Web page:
The other day, an acquaintance asked me for advice on communicating about environmental issues. I had a speedy, rather negative reaction.
“First, NEVER, ever use the word ‘environmental,’ or anything related to that word. Talk about the ISSUE – clean water, clean air, toxic chemicals, whatever.”
The immediate response was skepticism, and “Why?”
I guess I’ve sat in one too many social psychology-oriented trainings, sessions I’ve written about before. Heading back to page 13 of my favorite summary of these ideas, “The Psychology of Sustainable Behavior,” it turns out that while some people proudly identify as environmentalists, “the word evokes an extreme and negative image for many: ‘hippy, tree-hugger, smelly, vegetarian, protester’ (Amel, Scott, Manning & Stinson, 2007).”
And, as Manning continues,
This is not an image that most people associate with themselves. Thus, when an issue is labeled as something that “environmentalists” are advocating for, people then doubt that the issue is relevant or important to their own lives, no matter what this issue is. Some may even have an immediate contrary reaction (called reactance): “if it’s something that environmentalists are advocating for, then it must be something extreme that I disagree with.”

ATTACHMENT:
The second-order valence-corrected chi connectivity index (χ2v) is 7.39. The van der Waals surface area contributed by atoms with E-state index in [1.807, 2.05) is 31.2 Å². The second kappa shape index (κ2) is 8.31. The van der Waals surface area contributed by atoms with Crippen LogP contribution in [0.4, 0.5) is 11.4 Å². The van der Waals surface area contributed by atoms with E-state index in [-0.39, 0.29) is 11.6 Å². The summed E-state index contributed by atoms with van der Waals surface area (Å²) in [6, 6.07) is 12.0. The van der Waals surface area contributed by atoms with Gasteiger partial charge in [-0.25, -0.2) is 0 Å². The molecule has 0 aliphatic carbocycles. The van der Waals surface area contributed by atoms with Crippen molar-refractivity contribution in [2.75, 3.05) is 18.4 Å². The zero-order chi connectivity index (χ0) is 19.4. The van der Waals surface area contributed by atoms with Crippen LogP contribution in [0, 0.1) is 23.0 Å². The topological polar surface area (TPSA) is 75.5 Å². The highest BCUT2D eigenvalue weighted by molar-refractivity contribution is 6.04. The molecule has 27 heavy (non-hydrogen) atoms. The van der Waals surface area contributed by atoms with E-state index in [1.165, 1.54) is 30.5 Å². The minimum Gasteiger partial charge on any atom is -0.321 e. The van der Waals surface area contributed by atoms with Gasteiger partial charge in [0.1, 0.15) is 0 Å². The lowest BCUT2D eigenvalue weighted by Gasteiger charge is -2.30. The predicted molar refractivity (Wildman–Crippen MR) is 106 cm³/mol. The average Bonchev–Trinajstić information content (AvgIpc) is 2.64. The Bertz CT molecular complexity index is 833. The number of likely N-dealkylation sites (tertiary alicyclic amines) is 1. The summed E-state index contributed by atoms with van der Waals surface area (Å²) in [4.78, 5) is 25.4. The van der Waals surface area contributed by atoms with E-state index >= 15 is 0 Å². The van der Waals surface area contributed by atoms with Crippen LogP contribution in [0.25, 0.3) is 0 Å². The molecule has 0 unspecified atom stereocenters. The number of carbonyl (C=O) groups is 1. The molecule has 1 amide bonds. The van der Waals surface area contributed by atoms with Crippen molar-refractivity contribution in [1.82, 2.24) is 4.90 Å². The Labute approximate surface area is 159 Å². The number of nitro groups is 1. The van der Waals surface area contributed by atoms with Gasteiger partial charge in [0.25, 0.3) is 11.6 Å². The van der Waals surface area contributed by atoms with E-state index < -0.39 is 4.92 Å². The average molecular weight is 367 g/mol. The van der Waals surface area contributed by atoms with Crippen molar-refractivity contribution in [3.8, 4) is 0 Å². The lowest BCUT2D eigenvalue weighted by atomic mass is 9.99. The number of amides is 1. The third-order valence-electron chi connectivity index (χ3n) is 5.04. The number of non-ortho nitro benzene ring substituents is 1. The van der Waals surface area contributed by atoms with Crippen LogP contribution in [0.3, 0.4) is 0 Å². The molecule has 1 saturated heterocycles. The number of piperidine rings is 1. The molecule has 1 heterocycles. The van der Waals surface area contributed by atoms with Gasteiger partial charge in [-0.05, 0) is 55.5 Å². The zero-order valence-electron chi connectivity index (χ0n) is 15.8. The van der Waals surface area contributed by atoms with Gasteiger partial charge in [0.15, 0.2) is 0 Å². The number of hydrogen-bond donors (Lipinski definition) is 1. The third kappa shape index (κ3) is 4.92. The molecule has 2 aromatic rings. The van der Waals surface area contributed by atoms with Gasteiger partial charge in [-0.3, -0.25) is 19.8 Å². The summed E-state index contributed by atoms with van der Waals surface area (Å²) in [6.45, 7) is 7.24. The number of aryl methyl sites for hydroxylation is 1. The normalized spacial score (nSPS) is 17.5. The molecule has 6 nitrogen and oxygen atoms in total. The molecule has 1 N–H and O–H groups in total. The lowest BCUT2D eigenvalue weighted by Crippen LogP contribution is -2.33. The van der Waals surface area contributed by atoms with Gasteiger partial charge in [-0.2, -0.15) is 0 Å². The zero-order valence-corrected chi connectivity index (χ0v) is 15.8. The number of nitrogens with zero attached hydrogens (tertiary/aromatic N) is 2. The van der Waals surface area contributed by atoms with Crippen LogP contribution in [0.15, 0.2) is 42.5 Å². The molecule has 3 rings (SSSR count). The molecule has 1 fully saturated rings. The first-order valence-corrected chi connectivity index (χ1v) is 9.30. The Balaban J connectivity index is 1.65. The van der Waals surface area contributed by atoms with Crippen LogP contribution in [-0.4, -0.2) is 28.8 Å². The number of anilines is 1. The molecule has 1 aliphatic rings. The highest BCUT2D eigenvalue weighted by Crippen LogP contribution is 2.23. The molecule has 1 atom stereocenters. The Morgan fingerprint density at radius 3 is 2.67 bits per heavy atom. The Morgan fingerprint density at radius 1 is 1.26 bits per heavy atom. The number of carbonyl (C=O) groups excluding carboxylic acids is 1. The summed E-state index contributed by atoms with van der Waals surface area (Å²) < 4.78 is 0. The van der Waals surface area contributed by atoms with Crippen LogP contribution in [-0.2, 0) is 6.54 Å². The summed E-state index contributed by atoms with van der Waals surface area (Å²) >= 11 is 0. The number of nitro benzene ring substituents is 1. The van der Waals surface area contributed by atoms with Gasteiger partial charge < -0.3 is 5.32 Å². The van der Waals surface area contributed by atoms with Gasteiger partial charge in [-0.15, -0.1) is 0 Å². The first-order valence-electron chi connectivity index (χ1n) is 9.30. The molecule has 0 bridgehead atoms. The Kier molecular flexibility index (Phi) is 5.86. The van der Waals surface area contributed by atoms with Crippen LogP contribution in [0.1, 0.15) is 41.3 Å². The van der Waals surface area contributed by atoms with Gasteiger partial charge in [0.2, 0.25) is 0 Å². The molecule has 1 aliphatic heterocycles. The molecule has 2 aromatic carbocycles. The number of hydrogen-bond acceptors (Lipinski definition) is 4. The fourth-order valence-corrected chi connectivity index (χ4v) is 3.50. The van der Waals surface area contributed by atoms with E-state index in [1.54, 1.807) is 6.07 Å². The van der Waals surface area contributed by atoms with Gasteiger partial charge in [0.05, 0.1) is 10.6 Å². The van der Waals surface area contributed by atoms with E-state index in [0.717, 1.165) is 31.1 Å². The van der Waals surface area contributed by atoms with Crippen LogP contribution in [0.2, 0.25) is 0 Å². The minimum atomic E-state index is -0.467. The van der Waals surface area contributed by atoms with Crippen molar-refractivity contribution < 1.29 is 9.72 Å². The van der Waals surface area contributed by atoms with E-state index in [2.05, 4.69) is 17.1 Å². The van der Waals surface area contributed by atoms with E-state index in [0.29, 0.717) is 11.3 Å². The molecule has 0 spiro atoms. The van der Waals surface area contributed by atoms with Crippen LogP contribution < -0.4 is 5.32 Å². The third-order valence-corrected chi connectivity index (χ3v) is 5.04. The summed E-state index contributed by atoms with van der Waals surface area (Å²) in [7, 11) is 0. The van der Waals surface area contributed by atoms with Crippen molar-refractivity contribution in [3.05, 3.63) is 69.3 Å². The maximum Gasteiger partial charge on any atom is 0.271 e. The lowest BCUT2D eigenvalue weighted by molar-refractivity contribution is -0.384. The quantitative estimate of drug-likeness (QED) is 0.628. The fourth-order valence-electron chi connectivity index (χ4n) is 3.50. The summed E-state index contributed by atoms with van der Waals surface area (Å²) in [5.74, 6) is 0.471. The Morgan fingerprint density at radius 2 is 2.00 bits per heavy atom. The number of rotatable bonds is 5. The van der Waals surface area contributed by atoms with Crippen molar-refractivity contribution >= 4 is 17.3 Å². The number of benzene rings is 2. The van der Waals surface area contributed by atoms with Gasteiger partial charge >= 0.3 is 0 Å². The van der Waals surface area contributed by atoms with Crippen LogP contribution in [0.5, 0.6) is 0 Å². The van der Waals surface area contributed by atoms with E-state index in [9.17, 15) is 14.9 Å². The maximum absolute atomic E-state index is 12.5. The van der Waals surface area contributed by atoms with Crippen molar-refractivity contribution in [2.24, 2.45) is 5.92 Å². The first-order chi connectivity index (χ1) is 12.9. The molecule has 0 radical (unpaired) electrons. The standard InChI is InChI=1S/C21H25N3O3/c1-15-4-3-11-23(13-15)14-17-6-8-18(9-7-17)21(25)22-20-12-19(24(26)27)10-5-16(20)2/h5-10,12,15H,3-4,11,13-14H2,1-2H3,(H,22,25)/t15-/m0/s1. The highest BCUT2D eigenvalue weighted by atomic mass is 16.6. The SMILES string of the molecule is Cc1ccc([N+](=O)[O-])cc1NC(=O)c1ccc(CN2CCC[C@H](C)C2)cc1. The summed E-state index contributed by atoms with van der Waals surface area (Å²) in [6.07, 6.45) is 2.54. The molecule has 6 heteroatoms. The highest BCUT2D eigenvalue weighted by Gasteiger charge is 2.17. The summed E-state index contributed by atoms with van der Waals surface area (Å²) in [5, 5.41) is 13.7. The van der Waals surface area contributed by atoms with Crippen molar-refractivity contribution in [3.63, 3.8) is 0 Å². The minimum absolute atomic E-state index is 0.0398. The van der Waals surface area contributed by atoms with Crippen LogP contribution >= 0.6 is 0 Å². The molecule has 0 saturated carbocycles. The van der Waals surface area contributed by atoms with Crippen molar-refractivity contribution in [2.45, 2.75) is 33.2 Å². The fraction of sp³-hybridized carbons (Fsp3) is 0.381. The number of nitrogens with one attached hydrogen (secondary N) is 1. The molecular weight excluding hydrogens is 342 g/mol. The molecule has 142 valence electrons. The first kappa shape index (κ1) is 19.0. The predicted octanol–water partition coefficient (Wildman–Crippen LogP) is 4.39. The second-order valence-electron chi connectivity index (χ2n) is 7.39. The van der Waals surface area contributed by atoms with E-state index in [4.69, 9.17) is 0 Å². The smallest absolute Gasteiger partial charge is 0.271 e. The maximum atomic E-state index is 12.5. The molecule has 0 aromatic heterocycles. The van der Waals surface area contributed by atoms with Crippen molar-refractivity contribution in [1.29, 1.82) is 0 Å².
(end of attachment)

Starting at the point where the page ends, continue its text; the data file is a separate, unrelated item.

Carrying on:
Looking for alternatives? Manning suggests “concerned citizens” or “Minnesotans.” I look for specific nouns that the audience can relate to. Here’s my own tip: I often ask myself whether my parents could name a friend or acquaintance who fits the description.
Got any tips to add?